By continuing to use the site you agree to our Privacy & Cookies policy

Your browser seems to have cookies disabled. For the best experience of this website, please enable cookies in your browser.


Your browser is no longer supported

For the best possible experience using our website we recommend you upgrade to a newer version or another browser.




Design Like You Give a Damn Edited by Cameron Sinclair and Kate Stohr.Thames & Hudson, 2006. 240pp. £16.95

Once upon a time, architecture was thought to have a social purpose. Corb probably went a bit too far in Vers une Architecture when he claimed that architecture could make the revolution unnecessary, but architects did believe they should use their skills to make a better, healthier and more equitable world. Up until the '70s this belief informed both practice and teaching;

architectural culture was dissatisfied with the world as it was, and restless to change it.

Today, architecture seems happy to serve the established interests of government and commerce, and the profession seems to think of itself as a branch of showbusiness. Every small action of Danny, Rem and Zaha is treated as significant, out of all proportion to its contribution to a better world - or despite its failure to make a contribution at all.

Sorry to go into grumpy old man mode, but this book is refreshingly in opposition to the self-absorption of architecture today, which is very encouraging. It is concerned with how architectural design, with minimal resources, can assist societies to cope with poverty, disease and disaster.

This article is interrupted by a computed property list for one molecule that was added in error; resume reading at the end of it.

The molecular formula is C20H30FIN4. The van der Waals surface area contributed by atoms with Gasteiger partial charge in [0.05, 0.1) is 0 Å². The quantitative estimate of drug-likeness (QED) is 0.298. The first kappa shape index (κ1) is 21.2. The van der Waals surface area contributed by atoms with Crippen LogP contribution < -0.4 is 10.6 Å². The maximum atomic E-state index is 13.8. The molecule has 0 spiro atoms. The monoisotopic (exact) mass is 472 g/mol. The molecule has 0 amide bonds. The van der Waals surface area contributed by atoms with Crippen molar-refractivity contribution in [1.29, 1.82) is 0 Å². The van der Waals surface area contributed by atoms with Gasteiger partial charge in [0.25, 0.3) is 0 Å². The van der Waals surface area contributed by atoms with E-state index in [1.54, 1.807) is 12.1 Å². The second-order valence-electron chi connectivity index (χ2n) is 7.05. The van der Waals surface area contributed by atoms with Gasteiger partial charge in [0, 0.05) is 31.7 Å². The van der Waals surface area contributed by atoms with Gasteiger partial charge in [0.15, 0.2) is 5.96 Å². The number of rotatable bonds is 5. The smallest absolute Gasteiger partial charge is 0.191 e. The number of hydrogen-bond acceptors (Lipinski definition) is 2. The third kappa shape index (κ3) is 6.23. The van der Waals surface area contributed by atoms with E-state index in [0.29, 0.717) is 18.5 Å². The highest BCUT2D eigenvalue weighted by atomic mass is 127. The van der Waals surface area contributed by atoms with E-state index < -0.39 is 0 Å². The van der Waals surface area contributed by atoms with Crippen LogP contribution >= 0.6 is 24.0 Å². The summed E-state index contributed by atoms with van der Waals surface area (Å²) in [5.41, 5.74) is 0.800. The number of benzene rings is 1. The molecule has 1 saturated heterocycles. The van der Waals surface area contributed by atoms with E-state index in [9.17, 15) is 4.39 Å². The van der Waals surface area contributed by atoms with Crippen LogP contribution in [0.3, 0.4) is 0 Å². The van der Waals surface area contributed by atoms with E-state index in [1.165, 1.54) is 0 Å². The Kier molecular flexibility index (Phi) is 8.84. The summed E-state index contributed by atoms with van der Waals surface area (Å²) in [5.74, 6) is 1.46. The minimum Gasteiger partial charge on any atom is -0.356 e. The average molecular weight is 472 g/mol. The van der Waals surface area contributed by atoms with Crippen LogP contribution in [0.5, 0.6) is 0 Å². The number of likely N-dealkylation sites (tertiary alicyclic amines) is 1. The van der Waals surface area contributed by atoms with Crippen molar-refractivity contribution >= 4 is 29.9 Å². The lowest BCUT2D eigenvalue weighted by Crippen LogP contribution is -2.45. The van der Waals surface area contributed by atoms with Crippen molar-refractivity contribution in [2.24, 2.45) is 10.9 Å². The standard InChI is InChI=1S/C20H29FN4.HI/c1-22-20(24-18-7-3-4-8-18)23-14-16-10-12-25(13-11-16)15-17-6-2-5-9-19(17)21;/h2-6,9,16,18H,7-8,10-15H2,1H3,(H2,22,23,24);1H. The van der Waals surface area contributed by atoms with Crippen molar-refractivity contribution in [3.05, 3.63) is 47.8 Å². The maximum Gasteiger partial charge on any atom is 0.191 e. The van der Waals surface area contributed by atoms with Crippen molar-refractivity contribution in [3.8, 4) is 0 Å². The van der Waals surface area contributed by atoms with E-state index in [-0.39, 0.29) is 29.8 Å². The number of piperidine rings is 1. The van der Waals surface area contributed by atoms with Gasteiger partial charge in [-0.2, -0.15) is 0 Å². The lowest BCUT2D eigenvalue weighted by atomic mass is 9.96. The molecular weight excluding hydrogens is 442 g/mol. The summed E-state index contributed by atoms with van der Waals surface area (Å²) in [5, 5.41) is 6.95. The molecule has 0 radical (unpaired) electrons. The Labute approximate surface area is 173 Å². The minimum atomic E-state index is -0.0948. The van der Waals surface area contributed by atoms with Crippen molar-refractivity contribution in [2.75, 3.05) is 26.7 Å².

The bulk of the book consists of 80 illustrated case studies - most of them in the developing world, many involving selfbuild processes, and almost all of them inventive examples of how good architecture can make people's lives better.

A few familiar names feature: Shigeru Ban (houses in Kobe and Rwanda made from paper), Samuel Mockbee and the Rural Studio (a beautiful chapel in Alabama with a curtain wall made from Chevrolet windscreens), Arup Associates (latrines in Tibet with solar-powered ventilation), and a shelter like a folding umbrella designed by Future Systems for Ethiopia. But all the case studies (with one bizarre exception) demonstrate the ubiquity of resourcefulness and ingenuity among designers across the world, when faced with pressing human need.

Sadly, many of them also demonstrate the parallel failure of political commitment to allow these initiatives to achieve their full potential.

The book is edited by architect Cameron Sinclair and journalist Kate Stohr, who in 1999 founded Architecture for Humanity, which has since grown into an international force of considerable inuence.

It is beautifully designed by Thames and Hudson, and is a visual pleasure as well as inspiring. It is not perfect, though: the title is clumsy, the cover design bafingly perverse, and although the case studies are thematically organised and each is well described, a wider context for many is absent.

Even the book's most minimal case study illustrates the idea of design being the effective allocation of resources in response to need. In 2003 an architect in Baltimore, finding that 70 homeless people had died of hypothermia in the city over 10 years, organised a campaign; 800 sleeping bags were distributed, and nobody died that winter. How often is architecture that effective?

Have your say

You must sign in to make a comment.

The searchable digital buildings archive with drawings from more than 1,500 projects

AJ newsletters